Mr. Speaker, Sir, this is supposed to be a social fund. Indeed, it is a social fund and that is why we are saying that traditional financial institutions cannot cater for our needs. That is why the Government saw it prudent to start this Fund. One of the activities that we are carrying out, as I had indicated earlier, is the sensitization of the youth groups through the counties. We already started in Embu County. About eight counties have already been covered, but we expect to roll this out in all the counties through the youth groups. We are also carrying out a media campaign through the normal information systems, for instance, newspaper advertisements, bill boards and television in order to reach out to the youth. We are also leveraging with other departments in the Ministry like the sports and the training departments to reach out to more youths, more so, in the rural areas.
Mr. Speaker, Sir, the Minister has admitted that the money which has been given to the banks has not achieved the intended goal. Now that we are in a new financial year and the money has not been spent, could the Government consider withdrawing the money from the banks and channel it directly through the Ministries?
Mr. Speaker, Sir, indeed, that is what we are doing. As I said earlier, the bulk of the money that we disbursed in December went directly to the constituencies. Some of the contracts that existed with those banks are expiring this year and we are not renewing them.
sked the Minister for Education:- (a) whether he is aware that “Centres of Excellence” put up or upgraded through the Economic Stimulus Programme cannot be provided with the necessary infrastructure with the funds allocated; (b) when he will provide more funds to the schools; and, (c) whether he could also address the shortage of teachers in the schools.
Mr. Speaker, Sir, I beg to ask for your guidance in regard to this Question. The centres of excellence were part of those projects that were initiated by the Office of Deputy Prime Minister and Ministry of Finance under the Economic Stimulus Projects (ESPs). I am wondering whether this Question would not be given a better treatment if it was forwarded to the Deputy Prime Minister and Minister for Finance.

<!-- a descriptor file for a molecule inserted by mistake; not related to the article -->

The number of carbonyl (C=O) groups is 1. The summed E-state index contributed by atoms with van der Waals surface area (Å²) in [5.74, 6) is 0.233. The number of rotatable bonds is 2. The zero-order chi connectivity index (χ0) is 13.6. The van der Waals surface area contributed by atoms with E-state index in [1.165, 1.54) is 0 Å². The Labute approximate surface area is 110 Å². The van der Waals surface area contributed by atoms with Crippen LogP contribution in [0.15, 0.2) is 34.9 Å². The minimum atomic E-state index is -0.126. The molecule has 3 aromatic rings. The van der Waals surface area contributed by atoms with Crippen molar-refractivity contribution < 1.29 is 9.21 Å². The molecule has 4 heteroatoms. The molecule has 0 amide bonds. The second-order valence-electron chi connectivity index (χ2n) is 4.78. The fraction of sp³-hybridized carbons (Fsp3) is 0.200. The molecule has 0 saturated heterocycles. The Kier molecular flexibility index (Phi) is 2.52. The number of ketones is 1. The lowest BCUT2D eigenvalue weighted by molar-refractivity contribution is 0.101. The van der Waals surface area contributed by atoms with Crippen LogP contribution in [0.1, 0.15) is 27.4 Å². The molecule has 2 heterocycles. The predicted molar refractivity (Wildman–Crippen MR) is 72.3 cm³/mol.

Very well! Member for North Imenti, you have heard the Assistant Minister!
Mr. Speaker, Sir, I have no objection. If the Office of Deputy Prime Minister and Ministry of Finance is the one which will give us an adequate answer, I accept that the Question be redirected there.
Very well! I so order that the Question be directed to the Deputy Prime Minister and Minister for Finance to answer it.
asked the Deputy Prime Minister and Minister for Local Government:- (a) why the construction of a modern market at Port Victoria, with 40 per cent of the work done stalled in 2008; and, (b) when the contract for the completion of the market will be awarded, when the contractor is expected on site and what the expected date of completion is.
Mr. Speaker, Sir, I beg to reply. (a) The construction of a modern market at Port Victoria Town Council stalled due to disputes relating to the scope of works and post-election violence. After the situation returned back to normal, the contractor was instructed to proceed with the works, but he persistently ignored to comply even after being granted an extension of time. The contract period was 12 months, which is 52 weeks. The commencement date was 11th October, 2007 and the original completion date was 12 October, 2008. The first extension period granted to the contractor was one month which was to end on 11th November, 2008. The second extension was for seven months and the completion date was to be 11th June, 2009. The contractor did not abide with these instructions and there was a fundamental breach of contract and a notice of termination was given to the contractor on 4th May. (b) The contract for the completion of the market will be readvertised this financial year.
Mr. Speaker, Sir, this answer is laughable because there was absolutely no post-election violence in Port Victoria that could have occasioned the Ministry to classify that as one of the reasons why this project was interrupted. Be that as it may, I notice that even though works on this project stalled way back in 2008, the Ministry took three years to terminate this contract in May, 2011. This really is incredible. It is absolutely incredible that the Ministry took a whole three years to terminate the contract well aware of the difficulties that were encumbering this project. If, indeed, the contract was terminated for the reasons given, it then means that the funds originally allocated for this project are available and are at the disposal of the Ministry. Could the Ministry indicate, unequivocally, exactly when they expect to re-tender the project? Could the Ministry be specific in terms of dates for the tendering of this project which is well behind schedule?
Mr. Speaker, Sir, the specific dates should be once the funds are released. As you know, the funds were returned to the Treasury at the close of the last financial year. I am certain that within the next two to three months, we should see the contract re-advertised.